Did you know that Japan has the largest number of CPA exam candidates after the US? Let’s take a look at the typical profile of a Japanese candidate, the overall pass rate, and how to apply for the exam.
The following analysis is based on the 2013 data from NASBA. NASBA has not released any specific pass rate data for Japan since then.
There were 1,985 candidates applied directly from Japan in 2013. While this was the biggest pool outside of the US, the number has been decreasing every year (3-year negative growth rate of 42%). I couldn’t find any write up on the decline, but I suspect the relatively low pass rate, as well as the stagnation of the Japanese economy, could be part of the reasons.
As you can see, the Japan candidates’ pass rates in each exam section are considerably lower than the global average. I believe that language is the biggest reason, given most Japanese do not learn English until they reach secondary schools. There is also little interaction between Gaijin (ex-pats) and locals, and therefore Japanese do not have much chance or need to practice their English.
Secondly, most Japanese universities offer a general degree. Almost all candidates are non-accounting majors and have to make up their accounting credit hours in various coaching classes. Their accounting knowledge may not be as solid as those who go through an accounting program for 4-5 years.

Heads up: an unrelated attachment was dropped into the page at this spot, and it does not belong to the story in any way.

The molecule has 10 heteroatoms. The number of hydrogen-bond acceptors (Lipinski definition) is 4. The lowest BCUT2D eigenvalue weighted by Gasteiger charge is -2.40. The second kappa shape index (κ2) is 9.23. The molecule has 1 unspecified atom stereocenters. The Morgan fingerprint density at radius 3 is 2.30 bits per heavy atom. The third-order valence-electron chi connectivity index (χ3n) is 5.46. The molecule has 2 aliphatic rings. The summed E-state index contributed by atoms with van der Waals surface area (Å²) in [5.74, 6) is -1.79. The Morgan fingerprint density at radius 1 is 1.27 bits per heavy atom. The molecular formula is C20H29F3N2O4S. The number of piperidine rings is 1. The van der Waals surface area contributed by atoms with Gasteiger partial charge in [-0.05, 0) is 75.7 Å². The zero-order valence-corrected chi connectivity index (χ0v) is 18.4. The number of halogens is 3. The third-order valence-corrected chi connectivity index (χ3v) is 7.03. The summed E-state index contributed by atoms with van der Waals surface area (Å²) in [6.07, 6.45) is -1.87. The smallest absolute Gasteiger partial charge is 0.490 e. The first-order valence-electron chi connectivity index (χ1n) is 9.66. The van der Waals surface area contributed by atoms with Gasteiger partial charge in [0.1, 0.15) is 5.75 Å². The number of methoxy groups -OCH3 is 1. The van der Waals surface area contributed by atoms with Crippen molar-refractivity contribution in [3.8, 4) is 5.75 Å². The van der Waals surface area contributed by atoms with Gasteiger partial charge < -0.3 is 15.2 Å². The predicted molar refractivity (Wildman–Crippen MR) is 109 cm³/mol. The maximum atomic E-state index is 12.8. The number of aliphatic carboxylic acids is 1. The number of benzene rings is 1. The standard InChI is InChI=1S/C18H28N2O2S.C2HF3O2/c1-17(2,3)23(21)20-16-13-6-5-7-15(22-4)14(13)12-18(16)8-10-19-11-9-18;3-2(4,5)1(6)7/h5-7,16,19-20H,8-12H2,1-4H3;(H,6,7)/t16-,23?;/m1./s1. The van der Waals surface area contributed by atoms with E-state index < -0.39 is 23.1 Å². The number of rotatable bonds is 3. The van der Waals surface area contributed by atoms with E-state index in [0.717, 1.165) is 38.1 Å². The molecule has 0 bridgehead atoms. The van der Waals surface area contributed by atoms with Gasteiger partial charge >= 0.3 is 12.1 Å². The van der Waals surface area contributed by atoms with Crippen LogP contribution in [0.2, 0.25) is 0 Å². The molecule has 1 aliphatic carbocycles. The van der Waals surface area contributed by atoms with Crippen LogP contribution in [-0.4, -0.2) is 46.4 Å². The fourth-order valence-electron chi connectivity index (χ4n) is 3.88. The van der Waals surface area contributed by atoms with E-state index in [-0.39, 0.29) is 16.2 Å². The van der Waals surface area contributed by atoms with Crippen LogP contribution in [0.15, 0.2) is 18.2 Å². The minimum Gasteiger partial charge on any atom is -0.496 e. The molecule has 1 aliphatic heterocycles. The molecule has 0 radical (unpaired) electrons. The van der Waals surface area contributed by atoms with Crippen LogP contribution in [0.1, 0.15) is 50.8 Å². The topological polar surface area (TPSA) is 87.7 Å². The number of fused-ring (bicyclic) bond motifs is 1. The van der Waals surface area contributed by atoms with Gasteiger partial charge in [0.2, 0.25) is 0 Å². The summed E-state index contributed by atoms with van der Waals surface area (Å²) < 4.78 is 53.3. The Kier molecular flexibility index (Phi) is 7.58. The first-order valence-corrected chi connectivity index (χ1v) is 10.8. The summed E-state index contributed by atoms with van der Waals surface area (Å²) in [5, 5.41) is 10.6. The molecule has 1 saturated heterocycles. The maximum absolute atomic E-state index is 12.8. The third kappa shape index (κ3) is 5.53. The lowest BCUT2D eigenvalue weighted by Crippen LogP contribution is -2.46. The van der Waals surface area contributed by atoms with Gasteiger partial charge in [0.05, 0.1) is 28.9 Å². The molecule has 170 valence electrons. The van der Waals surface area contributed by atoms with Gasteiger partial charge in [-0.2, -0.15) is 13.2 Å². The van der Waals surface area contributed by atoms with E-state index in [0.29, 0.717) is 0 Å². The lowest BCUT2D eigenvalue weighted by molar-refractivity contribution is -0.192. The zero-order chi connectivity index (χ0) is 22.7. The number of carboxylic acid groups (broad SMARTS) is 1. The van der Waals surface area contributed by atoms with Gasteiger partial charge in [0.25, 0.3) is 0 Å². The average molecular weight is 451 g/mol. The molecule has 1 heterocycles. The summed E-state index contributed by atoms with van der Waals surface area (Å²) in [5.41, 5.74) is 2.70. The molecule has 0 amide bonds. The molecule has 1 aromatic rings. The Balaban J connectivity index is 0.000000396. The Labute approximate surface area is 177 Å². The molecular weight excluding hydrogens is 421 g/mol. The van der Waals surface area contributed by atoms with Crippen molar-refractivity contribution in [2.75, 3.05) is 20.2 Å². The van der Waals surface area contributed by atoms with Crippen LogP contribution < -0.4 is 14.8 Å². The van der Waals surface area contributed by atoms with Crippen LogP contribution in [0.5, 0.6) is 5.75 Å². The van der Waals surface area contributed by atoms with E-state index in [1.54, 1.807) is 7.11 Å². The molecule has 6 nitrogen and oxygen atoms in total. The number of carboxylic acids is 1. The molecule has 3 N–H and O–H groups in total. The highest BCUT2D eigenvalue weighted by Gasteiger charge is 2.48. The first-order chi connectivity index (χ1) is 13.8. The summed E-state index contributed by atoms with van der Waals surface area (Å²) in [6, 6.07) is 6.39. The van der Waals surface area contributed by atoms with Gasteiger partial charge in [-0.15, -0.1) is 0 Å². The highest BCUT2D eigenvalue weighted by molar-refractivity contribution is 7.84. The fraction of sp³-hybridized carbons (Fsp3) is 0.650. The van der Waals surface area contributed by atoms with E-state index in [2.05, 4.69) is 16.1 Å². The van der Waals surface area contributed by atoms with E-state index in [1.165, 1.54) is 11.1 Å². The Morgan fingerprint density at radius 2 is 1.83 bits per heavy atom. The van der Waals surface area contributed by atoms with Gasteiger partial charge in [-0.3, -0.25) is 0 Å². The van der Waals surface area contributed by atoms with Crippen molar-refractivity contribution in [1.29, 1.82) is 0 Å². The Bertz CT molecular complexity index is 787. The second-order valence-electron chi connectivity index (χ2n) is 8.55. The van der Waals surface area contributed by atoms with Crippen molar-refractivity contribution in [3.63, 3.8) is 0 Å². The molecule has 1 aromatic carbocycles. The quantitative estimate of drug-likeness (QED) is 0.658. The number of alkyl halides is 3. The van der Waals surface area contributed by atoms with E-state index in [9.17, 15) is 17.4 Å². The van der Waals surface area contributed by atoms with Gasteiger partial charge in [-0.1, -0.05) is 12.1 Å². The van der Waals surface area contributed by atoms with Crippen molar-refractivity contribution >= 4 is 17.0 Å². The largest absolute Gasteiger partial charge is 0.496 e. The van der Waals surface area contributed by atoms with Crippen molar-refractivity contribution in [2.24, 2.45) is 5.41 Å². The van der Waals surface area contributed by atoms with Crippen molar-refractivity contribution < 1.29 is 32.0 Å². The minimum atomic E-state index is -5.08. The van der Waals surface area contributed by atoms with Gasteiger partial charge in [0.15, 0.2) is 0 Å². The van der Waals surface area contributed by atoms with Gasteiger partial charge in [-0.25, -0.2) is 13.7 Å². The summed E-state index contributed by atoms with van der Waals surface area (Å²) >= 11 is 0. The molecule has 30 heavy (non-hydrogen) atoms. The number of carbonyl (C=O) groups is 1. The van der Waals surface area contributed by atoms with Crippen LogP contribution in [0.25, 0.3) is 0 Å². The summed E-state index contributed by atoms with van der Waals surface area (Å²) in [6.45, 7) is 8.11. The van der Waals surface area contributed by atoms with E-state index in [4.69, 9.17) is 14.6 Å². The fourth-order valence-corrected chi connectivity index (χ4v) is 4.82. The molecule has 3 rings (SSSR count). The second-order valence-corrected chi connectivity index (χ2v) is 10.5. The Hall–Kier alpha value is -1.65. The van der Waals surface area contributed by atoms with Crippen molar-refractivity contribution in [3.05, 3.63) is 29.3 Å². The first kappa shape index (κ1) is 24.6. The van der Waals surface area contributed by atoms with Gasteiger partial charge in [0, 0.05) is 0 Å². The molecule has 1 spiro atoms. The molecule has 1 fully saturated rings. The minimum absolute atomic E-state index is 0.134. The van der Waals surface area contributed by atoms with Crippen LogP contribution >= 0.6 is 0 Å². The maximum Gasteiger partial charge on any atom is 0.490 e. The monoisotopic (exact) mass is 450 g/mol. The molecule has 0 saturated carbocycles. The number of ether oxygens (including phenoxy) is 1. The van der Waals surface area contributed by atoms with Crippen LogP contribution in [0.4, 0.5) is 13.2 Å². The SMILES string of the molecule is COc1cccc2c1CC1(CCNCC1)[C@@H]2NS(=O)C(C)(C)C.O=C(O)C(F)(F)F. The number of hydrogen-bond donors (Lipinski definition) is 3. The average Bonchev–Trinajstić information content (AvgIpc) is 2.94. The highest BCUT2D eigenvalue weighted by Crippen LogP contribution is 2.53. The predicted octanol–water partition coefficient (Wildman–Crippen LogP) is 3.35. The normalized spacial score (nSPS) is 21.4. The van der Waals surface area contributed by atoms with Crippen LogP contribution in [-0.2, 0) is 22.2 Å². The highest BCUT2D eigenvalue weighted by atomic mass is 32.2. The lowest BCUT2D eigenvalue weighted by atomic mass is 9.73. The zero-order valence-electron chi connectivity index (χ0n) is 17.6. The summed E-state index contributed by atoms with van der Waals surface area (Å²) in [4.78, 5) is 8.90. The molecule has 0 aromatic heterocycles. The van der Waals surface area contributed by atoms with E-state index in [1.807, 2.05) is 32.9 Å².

(x-axis: number of months since first attempt;
left y-axis: number of candidates; right y-axis: number of attempted sections)
For those who passed, they did comparatively well. The chart above shows that successful Japanese candidates take 12-18 months and 4-8 attempts to pass the CPA exam. If the process drags on for more than 24 months, the average number of attempts greatly increases to 14.3 times.
Japanese goes through the same procedure as the US candidates, with one extra step of getting the foreign credential evaluation. The basic requirements are:
Japan is the first country to open up exam sites for the AICPA exam. There are currently 4 sites: Tokyo (2 locations), Osaka and Yokohama.
The exam is open only to legal residents of Japan and US citizens working abroad. In other words, other international candidates (with a tourist/transit visa to Japan) will not be allowed to sit for the exam at these non-US sites.
Yes. There are preconditions that you must commit to when you choose to take the exam in Japan:
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I am the author of How to Pass The CPA Exam (published by Wiley), and I also passed all 4 sections of the CPA Exam on my first try. Additionally, I have led webinars, such as for the Institute of Management Accountants, authored featured articles on websites like Going Concern and AccountingWeb, and I'm also the CFO for the charity New Sight. Finally, I have created other accounting certification websites to help mentor non-CPA candidates. I have already mentored thousands of CPA, CMA, CIA, EA, and CFA candidates, and I can help you too!